In the years since my last album (“Park And Ride”, City Centre Offices 2007) I have developed the sensor-extended cello called “Fello” at STEIM (www.steim.nl) in Amsterdam. The idea was to be able to perform electronic music live on stage, preferring a limited system using only the cello sound input over a screen-bound Ableton playback live-set. In this system, the bow gestures are measured with the help of wireless sensors and this data can be used to interact with live-processing of the sound. Sometimes I only touch the cello to record one sound in the buffer and then play with bow in the air.
After years of touring with this instrument, solo or as duo with the Sutsche sound system from Hamburg, I have now taken it to the studio. I recorded live sessions and then produced tracks and songs from this material.
Three Stories on Three Tracks
In “Ode To Yakushima“, the calm last track of the record, one can hear how the pizzicato chords are first recorded to the sample-buffer, then I put the cello away and play with bow in the air: the bow gestures shift the chords to other pitches in a way which hopefully sounds as alive and vivid as it feels to play it… stuttering and at times creating glitches which I enjoy. The field recording is a woman’s voice in a village on the incredibly beautiful island of Yakushima (Japan), announcing news via loudspeakers all over the place.
“Bangalore Kids” is an hommage to different kinds of what producers call “strings”: live-recorded, software processed, samples from vinyl, synths…
I sampled a microsound off a record with traditional carnatic music which I bought in South India, rebuilding a tiny violin phrase to a minimal-music like pattern in the NI Kontakt Sampler. Then I recorded live takes with the cello and the “Fello” system on top. In the second half a long sustained high string patch from a Yamaha DX7 gets added, too. I like how the strings “talk” with each other despite they come from different sound worlds. The vocal sample is a schoolboy who was singing traditional songs with his class in Cubbon Park, Bangalore. They had one mic, singing in turns, and when he got it, he just rocked the place.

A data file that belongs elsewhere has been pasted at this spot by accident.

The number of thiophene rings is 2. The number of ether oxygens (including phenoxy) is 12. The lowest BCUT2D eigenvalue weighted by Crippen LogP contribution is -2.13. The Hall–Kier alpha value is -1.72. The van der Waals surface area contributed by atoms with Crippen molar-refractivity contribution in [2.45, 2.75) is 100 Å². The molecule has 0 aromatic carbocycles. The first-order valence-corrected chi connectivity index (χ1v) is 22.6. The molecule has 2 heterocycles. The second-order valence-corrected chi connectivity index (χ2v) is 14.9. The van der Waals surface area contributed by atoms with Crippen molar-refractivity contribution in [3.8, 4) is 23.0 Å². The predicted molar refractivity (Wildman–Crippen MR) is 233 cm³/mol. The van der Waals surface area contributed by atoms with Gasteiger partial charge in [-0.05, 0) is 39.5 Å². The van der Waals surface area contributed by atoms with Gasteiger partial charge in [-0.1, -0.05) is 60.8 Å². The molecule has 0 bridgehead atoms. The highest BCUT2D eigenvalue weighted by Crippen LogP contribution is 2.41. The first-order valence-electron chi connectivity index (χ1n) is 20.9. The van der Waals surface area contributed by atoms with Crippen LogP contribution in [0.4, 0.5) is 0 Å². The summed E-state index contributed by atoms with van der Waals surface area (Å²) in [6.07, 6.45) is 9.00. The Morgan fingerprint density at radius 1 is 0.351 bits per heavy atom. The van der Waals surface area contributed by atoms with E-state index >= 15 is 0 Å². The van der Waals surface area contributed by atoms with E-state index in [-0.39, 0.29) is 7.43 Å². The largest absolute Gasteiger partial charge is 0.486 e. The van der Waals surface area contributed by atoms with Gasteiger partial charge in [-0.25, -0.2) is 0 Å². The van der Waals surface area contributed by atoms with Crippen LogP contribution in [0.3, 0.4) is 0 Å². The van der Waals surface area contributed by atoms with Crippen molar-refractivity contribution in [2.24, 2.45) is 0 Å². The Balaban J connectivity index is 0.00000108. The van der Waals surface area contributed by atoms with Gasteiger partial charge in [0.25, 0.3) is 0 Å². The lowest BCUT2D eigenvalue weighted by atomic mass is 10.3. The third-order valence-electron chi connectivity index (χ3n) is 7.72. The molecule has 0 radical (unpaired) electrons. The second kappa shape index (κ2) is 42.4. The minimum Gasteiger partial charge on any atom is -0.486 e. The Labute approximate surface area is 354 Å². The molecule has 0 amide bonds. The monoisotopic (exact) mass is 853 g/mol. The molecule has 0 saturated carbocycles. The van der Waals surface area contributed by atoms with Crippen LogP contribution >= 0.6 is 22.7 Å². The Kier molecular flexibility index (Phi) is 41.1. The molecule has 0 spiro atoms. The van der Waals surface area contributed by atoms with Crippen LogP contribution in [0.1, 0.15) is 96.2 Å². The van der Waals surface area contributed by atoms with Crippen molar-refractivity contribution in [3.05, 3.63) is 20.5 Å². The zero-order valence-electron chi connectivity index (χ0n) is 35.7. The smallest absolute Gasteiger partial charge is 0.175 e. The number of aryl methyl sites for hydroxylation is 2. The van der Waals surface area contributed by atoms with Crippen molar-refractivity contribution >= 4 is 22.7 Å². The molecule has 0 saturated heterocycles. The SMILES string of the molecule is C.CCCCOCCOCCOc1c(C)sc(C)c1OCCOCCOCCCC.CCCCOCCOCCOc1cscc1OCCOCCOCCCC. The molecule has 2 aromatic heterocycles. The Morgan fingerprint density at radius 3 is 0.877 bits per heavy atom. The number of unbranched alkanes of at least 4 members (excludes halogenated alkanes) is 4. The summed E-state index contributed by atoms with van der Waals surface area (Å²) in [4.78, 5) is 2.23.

(photography right (c) Jan Siefke)
“Bullet“, the most reduced and maybe most accessible track on the record, is one of two collaborations with Sasha Perera, the voice of Jahcoozi. It has been recorded while we spent two weeks together in the “Soundcamp South Asia”, a get-together and exchange of international producers curated by Gebrüder Teichmann for the Goethe Institut in Colombo in 2012.
We recorded a Fello pattern using two Waves EQs played live by the bow movements. Sasha then wrote beautiful lyrics and recorded a vocal track: she gave me a multi-voiced, ready-produced vocal track which i only had to layer with the fello pattern. The beauty is how easy-going it was to produce this song, it just happened, and it’s a soundtrack to the lush and lazy heat in Sri Lanka.
Where We Need (almost) No Gear
That’s why this little “making-of” does not feature impressive lists of studio gear. I like good audio equipment very much, but for these recordings a reduced set of tools to travel lightly has been of highest priority.
My main microphone is an Audio-Technica AT2020, amplified through a RME Fireface UC. Sometimes I also use the Piezo Mic “David Gage’s The Realist” built under the bridge of the cello to record the instrument, because it delivers very detailed amplification of the small sound the bow produces on the strings and the wood (these percussive cello sounds have extensively been used in “Kamogawa Cycling”).
“Where We Need No Map” features field recordings recorded with a Zoom H4 – a device which I sometimes also use to capture the speaker sound in the studio, or record live gigs. The additional production has been done with software synths (NI Massive and FM8), all beats were played with the NI Maschine. Two great hardware devices which need to be mentioned are the Massive Passive EQ and the Avalon Compressor which helped to make the recordings crisp and present.
For those who are interested in more details on the “Fello” system, I suggest to take a look at this brilliant Swiss-based blog on electronic music performance called “100 quirky legs” where my instrument is featured this month.
Please also find the latest Pingipung podcast of Andi Otto here:
A studiotalk with Andi Otto aka Springintgut… – MP3 & WAV Downloads:
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